The author seemed to prioritize developing an evil villain than explaining the basis of what the villain is fighting against. I wanted to root for the characters to connect and become stronger as a group but I literally have no idea of what to root for because the main character doesn't know what's happening around her most of the time.

This book had all the convenience and benefits that is shown in The Academy series of a damaged girl rescued by a harem of boys but it has none of its amazing background development and relationship building.

Overall, I was disappointed because this could have been another favorite series of mine but the ending seemed so half-assed that I don't want to continue it.



Monday, January 4, 2016

Uprooted by Naomi Novik

Title: Uprooted
Author: Naomi Novik

Genre: Young Adult Fantasy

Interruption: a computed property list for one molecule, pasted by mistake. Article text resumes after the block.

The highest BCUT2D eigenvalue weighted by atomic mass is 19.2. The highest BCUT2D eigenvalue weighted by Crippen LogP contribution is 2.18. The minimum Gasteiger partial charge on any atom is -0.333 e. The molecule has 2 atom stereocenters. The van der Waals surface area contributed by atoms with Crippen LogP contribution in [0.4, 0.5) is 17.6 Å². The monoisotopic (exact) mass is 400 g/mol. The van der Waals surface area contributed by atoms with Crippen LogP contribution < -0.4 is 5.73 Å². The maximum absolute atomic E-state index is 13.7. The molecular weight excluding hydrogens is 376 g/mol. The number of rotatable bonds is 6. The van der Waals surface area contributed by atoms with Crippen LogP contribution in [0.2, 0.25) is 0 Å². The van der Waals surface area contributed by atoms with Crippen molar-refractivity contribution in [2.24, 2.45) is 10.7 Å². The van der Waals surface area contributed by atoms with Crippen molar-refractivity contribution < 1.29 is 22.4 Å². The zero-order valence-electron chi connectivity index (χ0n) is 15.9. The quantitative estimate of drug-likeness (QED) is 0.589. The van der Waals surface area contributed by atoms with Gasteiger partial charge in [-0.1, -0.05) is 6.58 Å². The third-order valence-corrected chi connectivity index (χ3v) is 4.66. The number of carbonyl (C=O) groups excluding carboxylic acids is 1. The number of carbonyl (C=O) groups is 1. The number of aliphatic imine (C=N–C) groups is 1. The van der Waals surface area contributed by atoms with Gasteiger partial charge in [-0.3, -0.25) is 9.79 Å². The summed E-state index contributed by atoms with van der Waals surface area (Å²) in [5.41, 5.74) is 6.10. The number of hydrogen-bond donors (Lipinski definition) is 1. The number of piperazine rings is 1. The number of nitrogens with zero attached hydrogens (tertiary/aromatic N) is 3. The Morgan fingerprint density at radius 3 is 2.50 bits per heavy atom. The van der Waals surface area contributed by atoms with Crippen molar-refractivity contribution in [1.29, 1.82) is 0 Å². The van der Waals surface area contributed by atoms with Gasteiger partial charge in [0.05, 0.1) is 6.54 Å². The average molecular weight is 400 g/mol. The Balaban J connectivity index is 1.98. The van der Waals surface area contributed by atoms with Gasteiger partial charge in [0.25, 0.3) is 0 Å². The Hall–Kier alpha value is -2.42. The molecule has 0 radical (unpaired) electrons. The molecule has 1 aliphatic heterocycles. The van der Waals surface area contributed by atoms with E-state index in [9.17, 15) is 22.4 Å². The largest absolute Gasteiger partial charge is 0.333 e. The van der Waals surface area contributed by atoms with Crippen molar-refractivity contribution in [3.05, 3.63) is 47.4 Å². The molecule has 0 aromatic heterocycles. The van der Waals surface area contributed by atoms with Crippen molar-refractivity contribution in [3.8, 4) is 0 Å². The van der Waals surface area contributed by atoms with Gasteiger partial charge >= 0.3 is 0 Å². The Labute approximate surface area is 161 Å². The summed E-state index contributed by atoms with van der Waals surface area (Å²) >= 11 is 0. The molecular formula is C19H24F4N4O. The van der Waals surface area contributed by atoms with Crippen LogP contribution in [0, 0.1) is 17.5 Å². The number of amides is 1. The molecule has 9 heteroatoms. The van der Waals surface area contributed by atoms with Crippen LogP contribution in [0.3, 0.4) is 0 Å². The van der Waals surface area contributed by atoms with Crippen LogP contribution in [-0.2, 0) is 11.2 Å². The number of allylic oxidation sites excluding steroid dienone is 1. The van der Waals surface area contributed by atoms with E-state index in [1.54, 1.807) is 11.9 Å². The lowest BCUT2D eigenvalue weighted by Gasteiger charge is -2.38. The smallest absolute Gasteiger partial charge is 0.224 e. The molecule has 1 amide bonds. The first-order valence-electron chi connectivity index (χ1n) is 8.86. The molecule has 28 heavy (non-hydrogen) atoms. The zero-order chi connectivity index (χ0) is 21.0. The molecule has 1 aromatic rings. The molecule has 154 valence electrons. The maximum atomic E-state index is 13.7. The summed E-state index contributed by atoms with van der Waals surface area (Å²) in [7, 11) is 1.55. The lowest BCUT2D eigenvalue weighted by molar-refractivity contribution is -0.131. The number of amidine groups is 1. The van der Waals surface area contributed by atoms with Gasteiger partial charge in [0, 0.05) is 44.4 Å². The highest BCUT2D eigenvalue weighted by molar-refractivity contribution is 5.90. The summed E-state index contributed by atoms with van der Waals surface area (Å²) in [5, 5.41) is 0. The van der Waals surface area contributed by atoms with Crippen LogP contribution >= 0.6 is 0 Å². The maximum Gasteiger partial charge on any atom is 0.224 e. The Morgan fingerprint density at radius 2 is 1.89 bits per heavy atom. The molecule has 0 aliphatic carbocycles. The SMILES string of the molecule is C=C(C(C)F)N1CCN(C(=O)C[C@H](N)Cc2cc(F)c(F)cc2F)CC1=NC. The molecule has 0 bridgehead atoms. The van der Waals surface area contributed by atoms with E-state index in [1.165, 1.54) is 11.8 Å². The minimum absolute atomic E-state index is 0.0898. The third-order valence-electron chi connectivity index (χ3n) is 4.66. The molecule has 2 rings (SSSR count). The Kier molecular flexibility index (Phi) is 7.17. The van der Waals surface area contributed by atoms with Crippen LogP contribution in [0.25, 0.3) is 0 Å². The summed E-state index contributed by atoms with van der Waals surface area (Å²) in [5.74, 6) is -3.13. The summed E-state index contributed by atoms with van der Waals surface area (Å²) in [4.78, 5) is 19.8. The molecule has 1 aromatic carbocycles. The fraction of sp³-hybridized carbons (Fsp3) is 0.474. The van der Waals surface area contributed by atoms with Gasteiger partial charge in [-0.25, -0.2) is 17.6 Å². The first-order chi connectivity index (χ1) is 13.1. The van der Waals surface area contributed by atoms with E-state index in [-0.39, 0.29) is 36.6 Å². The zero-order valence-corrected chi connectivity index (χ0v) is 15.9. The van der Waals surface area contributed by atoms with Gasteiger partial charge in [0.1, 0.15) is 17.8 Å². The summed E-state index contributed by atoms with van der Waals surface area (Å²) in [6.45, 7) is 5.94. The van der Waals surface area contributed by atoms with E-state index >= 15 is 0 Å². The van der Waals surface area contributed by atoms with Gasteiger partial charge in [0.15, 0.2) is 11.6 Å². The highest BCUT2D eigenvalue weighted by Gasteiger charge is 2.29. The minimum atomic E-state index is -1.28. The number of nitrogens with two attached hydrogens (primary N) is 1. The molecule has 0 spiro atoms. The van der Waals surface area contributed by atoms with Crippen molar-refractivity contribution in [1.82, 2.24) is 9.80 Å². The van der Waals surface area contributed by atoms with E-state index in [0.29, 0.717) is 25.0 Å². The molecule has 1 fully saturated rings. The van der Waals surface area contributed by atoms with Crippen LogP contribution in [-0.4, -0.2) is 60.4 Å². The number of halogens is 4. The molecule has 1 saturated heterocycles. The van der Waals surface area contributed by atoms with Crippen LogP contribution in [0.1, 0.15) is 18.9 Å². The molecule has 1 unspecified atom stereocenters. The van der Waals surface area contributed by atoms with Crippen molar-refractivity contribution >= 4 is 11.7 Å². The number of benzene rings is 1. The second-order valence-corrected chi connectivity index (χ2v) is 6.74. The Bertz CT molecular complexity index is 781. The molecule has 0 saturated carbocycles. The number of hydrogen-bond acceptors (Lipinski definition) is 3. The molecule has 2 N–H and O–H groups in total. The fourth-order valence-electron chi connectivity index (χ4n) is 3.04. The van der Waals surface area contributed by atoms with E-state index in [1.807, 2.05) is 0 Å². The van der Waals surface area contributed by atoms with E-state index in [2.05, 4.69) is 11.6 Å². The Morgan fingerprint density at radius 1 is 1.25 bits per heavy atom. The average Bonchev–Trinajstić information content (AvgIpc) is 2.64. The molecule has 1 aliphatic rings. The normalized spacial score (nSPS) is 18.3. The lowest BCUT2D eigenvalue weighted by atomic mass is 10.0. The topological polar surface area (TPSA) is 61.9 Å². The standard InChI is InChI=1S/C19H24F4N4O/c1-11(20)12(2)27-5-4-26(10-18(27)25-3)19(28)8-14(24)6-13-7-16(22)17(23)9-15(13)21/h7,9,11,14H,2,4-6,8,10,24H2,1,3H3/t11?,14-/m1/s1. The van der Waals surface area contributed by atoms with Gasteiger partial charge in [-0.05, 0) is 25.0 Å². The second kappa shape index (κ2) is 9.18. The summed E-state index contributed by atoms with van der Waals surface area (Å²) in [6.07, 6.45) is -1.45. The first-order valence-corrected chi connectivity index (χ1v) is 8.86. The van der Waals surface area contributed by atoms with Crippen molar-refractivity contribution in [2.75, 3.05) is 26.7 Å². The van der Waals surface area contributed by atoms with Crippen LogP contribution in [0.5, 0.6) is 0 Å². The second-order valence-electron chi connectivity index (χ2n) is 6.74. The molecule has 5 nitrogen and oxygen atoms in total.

Agnieszka loves her valley home, her quiet village, the forests and the bright shining river. But the corrupted Wood stands on the border, full of malevolent power, and its shadow lies over her life.

Her people rely on the cold, driven wizard known only as the Dragon to keep its powers at bay. But he demands a terrible price for his help: one young woman handed over to serve him for ten years, a fate almost as terrible as falling to the Wood.

The next choosing is fast approaching, and Agnieszka is afraid. She knows—everyone knows—that the Dragon will take Kasia: beautiful, graceful, brave Kasia, all the things Agnieszka isn’t, and her dearest friend in the world. And there is no way to save her.

But Agnieszka fears the wrong things. For when the Dragon comes, it is not Kasia he will choose.


So this definitely took me a while to finish but I'm glad I followed through with it because it was a really good story. I mostly enjoyed the latter half of the novel because the first half had a lot of pacing and execution issues. It was very stop-and-go in the beginning; there was a burst of action and then the plot dwindled to a crawl then another burst and another crawl.